BAFTA Film Premiere:The Man Who Moved The World

The London première of Mo & Me, the award winning film of the life of photo-journalist Mohamed ‘Mo’ Amin – whose television coverage of the 1984 Ethiopian famine inspired the greatest act of global giving in the 20th century – is to be held at the British Academy of Film and Television Arts (BAFTA) on Wednesday 21 June 2006.

The film is told through the eyes of his son, Salim Amin, who, ten years after the tragic death of his father in a hijacked aeroplane, chronicles the career of his father. It is the story of an extraordinary man who, for 20 years, brought Africa’s major news stories to the world.

The 95 minute film, directed by Roger Mills and narrated by Salim Amin, has recently won the Silver Screen Award at the US International Film and Video Festival in California and, earlier this month, the Grand Jury Prize for Best Documentary Feature at the New York International Film and Video Festival.

Mo covered Africa’s major news stories over his 30 year career, bringing to the world events that were changing the face of an emerging continent – the murder of Tom Mboya in Kenya, the rise and fall of Ugandan dictator Idi Amin, the coronation of Emperor Bokassa and the liberation of Ethiopia from the communist tyranny of Mengistu Haile Miriam. As his son says, ‘his life was inseparable from the often traumatic history of post-independent Africa’.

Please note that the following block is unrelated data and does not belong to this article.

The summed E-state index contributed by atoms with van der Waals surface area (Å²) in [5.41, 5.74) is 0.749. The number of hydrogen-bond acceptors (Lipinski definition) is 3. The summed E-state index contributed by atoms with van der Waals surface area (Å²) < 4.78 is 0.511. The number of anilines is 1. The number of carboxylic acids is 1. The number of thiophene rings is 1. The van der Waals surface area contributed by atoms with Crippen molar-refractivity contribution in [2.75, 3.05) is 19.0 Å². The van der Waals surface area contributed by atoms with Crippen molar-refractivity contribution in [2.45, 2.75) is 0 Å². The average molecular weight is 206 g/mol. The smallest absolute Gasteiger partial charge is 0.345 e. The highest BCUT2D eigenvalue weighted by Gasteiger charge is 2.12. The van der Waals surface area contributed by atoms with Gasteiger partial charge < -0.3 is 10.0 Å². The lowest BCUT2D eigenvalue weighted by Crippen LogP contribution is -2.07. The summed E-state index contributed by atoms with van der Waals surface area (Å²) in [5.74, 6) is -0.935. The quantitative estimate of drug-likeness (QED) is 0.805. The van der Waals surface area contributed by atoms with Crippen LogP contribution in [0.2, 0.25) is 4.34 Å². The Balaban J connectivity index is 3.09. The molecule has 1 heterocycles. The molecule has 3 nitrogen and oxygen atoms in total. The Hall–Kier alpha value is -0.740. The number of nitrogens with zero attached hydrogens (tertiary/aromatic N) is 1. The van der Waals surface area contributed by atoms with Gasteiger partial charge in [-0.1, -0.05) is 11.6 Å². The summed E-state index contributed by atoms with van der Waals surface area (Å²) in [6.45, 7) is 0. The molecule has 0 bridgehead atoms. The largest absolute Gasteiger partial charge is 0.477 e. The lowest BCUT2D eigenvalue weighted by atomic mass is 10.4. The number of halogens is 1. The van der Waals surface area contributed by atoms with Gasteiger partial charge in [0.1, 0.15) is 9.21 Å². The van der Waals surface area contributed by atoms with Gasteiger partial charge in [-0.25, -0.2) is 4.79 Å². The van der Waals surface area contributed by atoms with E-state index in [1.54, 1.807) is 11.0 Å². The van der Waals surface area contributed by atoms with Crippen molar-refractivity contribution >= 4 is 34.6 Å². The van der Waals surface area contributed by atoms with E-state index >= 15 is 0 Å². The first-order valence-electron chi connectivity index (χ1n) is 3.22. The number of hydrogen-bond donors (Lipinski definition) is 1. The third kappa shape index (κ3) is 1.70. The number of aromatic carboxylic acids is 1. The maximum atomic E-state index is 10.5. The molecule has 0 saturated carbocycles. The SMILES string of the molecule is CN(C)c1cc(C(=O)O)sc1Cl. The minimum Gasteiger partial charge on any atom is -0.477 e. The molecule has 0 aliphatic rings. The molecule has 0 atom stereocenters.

Mo Amin suffered torture and imprisonment, survived bombs and bullets, lost his left arm, and almost his life, in an ammunition dump explosion in Addis Ababa in 1991 – always in pursuit of the story. He emerged from it all as the most honoured and decorated news cameraman of his time.

Mo Amin was killed ten years ago when the hijacked Ethiopian airline in which he was travelling plunged into the Indian Ocean off the Comoros Islands.

Salim Amin’s account of his father’s single-minded and sometimes ruthless thirst for news is movingly honest and deeply personal. He idolised his father but admits that he came to know him better after his death than when he was alive. ‘Dad showed the world what some were afraid to see and what most people wished they could ignore’, he says.

He now runs Camerapix from Nairobi, Kenya, the company founded by his father in the 1960s. He is determined to carry on his father’s legacy through the Mohamed Amin Foundation, which is training a new generation of Africa’s photo-journalists, and by establishing Africa’s first pan-African 24 hour television news service.

“Dad always wanted to tell the story through Africa’s eyes”, he says. “I intend to see that this happens”.

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Name: Abigail Cochrane
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